U.S. natural gas production is expected to reach the highest year-over-year increase in 2018, according to the Energy Information Administration’s new Short-term Energy Outlook (STEO).
With more gas supplies, the EIA expects gas prices in 2018 and 2019 to sink below 2017 prices, making it a more economic and attractive fuel for power generation.
The EIA, an arm of the Department of Energy, expects gas-fired plants to generate 34% of the electricity in the United States in 2019 while coal-fired generation falls to 28%.
King Coal fell from its throne in 2016, but it had been slipping since the year before.
According to EIA data, 2016 was the first time gas-fired generation beat out coal-fired generation on an annual basis. Gas beat coal for power generation on a monthly basis for the first time in April 2015.
Gas-fired generation has been on the rise since 2005 as a result of a flood of gas coming from shale formations made accessible by advances in hydraulic fracturing and horizontal drilling.
If natural gas prices fall, as EIA forecasts, the trend away from coal will likely continue. Coal use could spike again as it did during cold weather that blanketed much of the Northeast earlier this month, but such episodes will likely be short lived.
The EIA expects dry natural gas production to average 80.4 Bcf/d in 2018, a 6.9 Bcf/d increase from 2017, and then to increase by an average of 2.6 Bcf/d in 2019.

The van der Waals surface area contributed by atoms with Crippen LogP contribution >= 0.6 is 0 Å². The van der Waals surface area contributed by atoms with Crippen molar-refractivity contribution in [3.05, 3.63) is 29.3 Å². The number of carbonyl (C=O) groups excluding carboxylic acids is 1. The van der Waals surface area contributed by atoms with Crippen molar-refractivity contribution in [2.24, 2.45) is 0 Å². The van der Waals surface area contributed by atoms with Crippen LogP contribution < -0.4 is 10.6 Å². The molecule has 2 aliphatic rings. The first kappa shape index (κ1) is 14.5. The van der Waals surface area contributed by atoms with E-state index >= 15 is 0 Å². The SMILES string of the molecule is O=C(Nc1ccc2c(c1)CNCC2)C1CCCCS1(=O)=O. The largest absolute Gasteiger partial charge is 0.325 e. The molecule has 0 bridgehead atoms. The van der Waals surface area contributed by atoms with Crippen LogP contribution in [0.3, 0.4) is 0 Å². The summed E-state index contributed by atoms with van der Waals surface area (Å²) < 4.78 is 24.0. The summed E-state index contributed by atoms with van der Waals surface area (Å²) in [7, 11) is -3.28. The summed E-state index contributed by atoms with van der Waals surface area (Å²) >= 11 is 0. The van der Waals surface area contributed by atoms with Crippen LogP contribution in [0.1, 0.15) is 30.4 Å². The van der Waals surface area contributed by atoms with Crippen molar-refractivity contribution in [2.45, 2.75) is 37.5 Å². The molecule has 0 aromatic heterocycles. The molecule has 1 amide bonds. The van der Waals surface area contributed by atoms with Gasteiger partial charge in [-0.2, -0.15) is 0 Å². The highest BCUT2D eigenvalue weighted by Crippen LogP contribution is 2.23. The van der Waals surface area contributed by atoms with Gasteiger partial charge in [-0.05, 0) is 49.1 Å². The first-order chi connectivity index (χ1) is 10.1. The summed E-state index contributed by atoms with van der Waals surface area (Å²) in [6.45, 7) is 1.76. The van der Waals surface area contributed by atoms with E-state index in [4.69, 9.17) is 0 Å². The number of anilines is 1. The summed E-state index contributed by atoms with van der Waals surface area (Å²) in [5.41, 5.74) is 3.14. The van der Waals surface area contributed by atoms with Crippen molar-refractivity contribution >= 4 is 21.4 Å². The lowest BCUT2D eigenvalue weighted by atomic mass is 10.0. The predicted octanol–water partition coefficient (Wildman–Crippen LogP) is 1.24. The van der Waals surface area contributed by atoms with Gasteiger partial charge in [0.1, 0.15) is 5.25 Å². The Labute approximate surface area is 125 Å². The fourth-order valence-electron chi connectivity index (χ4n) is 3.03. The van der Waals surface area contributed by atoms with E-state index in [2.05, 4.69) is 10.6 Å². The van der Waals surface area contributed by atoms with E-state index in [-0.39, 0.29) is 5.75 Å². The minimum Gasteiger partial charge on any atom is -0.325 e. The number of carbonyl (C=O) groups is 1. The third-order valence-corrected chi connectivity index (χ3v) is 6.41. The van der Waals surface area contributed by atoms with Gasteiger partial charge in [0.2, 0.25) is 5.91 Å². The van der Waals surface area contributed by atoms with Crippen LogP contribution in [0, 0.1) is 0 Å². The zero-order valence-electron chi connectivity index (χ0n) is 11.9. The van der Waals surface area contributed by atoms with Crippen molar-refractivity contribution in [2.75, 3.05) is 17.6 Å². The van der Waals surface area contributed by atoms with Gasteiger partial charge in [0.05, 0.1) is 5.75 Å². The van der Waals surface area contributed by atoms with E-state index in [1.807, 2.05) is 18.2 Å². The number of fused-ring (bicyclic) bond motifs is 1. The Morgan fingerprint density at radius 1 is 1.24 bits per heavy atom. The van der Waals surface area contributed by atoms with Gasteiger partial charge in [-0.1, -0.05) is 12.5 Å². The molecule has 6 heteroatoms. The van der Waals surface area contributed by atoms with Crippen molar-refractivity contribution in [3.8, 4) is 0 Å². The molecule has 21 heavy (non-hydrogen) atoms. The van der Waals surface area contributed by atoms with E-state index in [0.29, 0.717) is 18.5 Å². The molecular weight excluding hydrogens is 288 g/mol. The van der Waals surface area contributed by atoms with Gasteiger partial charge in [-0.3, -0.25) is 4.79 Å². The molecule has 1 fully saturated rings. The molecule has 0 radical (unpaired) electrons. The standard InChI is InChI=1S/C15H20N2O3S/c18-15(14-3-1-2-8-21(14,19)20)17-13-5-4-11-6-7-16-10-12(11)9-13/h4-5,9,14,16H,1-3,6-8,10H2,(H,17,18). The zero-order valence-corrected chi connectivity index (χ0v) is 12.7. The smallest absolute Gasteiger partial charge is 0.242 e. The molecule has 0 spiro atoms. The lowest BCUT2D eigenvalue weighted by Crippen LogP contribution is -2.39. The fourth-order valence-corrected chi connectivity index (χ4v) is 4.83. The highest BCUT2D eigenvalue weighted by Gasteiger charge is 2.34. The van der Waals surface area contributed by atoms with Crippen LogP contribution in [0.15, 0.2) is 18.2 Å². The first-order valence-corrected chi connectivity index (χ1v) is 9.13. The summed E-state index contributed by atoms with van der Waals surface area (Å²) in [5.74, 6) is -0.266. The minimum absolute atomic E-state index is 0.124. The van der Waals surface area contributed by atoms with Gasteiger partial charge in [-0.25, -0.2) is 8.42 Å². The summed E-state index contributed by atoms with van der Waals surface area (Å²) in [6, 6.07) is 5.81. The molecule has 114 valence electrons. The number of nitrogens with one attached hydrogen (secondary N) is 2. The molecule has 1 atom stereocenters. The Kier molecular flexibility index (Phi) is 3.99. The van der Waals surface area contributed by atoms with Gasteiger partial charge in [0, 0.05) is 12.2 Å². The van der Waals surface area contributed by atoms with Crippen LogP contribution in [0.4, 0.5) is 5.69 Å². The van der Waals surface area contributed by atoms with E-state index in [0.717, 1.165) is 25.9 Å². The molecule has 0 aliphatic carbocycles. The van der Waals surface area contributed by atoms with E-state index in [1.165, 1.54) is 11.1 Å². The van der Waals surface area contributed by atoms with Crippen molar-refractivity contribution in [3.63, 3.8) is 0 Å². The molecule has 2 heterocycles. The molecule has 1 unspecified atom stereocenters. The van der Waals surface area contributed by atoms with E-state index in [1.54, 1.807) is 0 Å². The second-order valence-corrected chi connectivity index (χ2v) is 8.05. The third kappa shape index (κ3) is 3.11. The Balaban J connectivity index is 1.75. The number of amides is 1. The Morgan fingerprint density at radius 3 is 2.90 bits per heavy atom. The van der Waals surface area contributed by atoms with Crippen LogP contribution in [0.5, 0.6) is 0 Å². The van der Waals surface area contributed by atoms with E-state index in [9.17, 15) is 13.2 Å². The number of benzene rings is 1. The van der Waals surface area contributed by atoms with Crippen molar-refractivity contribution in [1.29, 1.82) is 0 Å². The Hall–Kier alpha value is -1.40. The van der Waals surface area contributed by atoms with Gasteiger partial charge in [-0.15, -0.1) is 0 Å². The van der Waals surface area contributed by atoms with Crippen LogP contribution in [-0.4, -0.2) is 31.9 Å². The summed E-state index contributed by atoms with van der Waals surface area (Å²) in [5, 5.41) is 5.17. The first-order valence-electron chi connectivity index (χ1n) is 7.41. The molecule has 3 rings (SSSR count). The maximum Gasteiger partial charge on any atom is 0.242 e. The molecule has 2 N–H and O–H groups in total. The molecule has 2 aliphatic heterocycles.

With all that gas coming on the market, EIA expects prices to fall. The agency estimates Henry Hub spot prices will average $2.88/MMBtu in 2018 and $2.92/MMBtu in 2019. The average price in 2017 was $2.99/MMBtu.
Low gas prices, in turn, will continue to make gas-fired generation more economic than coal generation. The EIA’s STEO sees the U.S. share of utility-scale electricity generation from natural gas rising from 32% in 2017 to 33% in 2018 and 34% in 2019.
Meanwhile, the EIA sees coal’s share of the generation market falling from 30% in 2017 to 29% in 2018 and 28% in 2019.
The trend toward gas is expected to drive more retirements of less competitive generators. The Federal Energy Regulatory Commission expects 20.6 GW of coal-fired capacity to retire by 2020.
Low gas costs kept wholesale power market prices low throughout most of 2017, fueling pricing reform discussions at regional grid operators and driving the DOE to propose a controversial cost recovery package for coal and nuclear plants. Those pricing reform discussions will likely be a focus in the year to come after FERC rejected the DOE plan.
While coal continues to decline, nuclear power’s share of the generation mix will likely remain more stable, staying at 20% in 2017 and 2018 before dropping to 19% in 2019. Non-hydro renewable generation, on the other hand, is expected to continue to gain ground, providing 10% of generation in 2017 and 2018 and rising to almost 11% in 2019.
Despite coal’s declining use for power generation, EIA data shows that coal production increased by 45 million tons in 2017 as a result of a rise in exports. Reuters data attribute the rise in exports to high demand in China and favorable price comparisons — that is, higher prices for overseas coal, which is likely to be temporary.
The EIA’s STEO estimates coal production will decline by another 14 million short tons in 2018 and by 18 million short tons in 2019. That could exacerbate problems for an already troubled industry.
In November, Armstrong Energy of Kentucky became the first U.S. coal company to file for bankruptcy since Donald Trump was elected president. Just over 44% of the coal produced in the United States comes from companies that have declared bankruptcy since 2012, according to SNL data.